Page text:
Evans said that, under previous councils, as he understood it, the P&Z would make recommendations only to have them be cast aside without any real action, so he reiterated that the P&Z just needed direction on what priorities are before they make their considerations and recommendations back to council.

Also at this week’s council meeting, the council voted, again after not being able to get a second earlier in the evening, to recommend that the P&Z look specifically at a separate issue of “directional signs” for developers within town limits, so as to eliminate some of the more flimsy political-type, or “bandit,” signs advertising developments.

Bob Harris of Gulfstream Homes said that he and representatives from Beezer Homes, Ryan Homes and Millville by the Sea were looking as a group to have more “classy” signage structures in certain areas within town limits, such as the intersection of Burbage and Windmill roads, Substation and Windmill, Route 17 and Burbage, Beaver Dam and Substation and possibly Route 17 and Route 26.

“The concept might not be a bad idea,” said Mayor Gerry Hocker, adding that it might especially be useful when Route 26 gets updates and those “back” roads become the more heavily traveled routes. He asked if they would be willing to do it on a temporary basis, especially considering the imminent road construction, to which Harris responded, “Absolutely.”

Bennett said she had reservations about “Town of Millville” being on the signs, because she didn’t want it to seem like they endorsed the developments. She also questioned the precedent it would set for other businesses that might want to come together and have more permanent signage.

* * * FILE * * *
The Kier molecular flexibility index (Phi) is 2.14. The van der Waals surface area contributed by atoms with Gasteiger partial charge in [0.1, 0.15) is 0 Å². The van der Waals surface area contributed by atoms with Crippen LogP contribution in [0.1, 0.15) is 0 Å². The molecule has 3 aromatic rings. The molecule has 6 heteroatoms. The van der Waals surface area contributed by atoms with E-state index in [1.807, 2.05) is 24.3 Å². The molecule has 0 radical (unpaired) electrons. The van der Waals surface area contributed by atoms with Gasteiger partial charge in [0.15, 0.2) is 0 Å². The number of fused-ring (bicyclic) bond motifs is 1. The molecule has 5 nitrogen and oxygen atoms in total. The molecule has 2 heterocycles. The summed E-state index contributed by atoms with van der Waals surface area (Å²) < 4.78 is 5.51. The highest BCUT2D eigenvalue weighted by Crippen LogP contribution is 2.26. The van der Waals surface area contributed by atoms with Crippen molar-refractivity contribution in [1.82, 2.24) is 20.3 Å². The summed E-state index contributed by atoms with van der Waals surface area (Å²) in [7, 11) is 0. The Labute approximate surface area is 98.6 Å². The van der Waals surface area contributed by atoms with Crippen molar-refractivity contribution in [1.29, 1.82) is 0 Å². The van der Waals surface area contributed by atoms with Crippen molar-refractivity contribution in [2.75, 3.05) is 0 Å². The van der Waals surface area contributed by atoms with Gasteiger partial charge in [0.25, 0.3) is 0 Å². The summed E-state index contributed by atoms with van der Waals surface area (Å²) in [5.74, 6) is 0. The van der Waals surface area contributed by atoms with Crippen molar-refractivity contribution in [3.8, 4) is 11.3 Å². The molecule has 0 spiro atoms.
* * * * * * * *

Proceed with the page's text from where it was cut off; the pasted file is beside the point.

“It’s more attractive than what we have now,” said Harris, “and we are willing to help in any way we can. Out West, there are signs [similar to this] saying ‘Winery – 5 miles,’ etc., because that’s what people are looking for. And people are looking for these developments. We appreciate you considering it. It helps the people and the builders inside the town — it helps everybody.”

In other news from the meeting:

• The council voted to wait until they had an agreement finalized with the Delaware State Police regarding the DSP’s use of the second story of their building before considering whether to allowing certain members of the MillVols, the town volunteer group, to have 24-hour access to town hall for radio training after business hours.

Hocker offered to let them in at any time of day or evening in the time-being, adding that he wanted them to have access but didn’t want to grant them something they would then have to then take away if the DSP objected.

• Botchie stated that she needed comments and concerns from the council regarding Mediacom franchise agreement that the town has been drafting, in conjunction with the Towns of Bethany Beach, South Bethany and Ocean View.

• Regarding Phase I of the town’s Streetscape project, Botchie reported that they were not going forward with sidewalks on the east side of Cedar Drive, adding that property owners did not feel comfortable giving the rights-of way needed. She said that the “gateway to Millville” portion of the Streetscape project, at the corner of Route 26 and Old Mill Road and near the Creekside development, was still moving forward.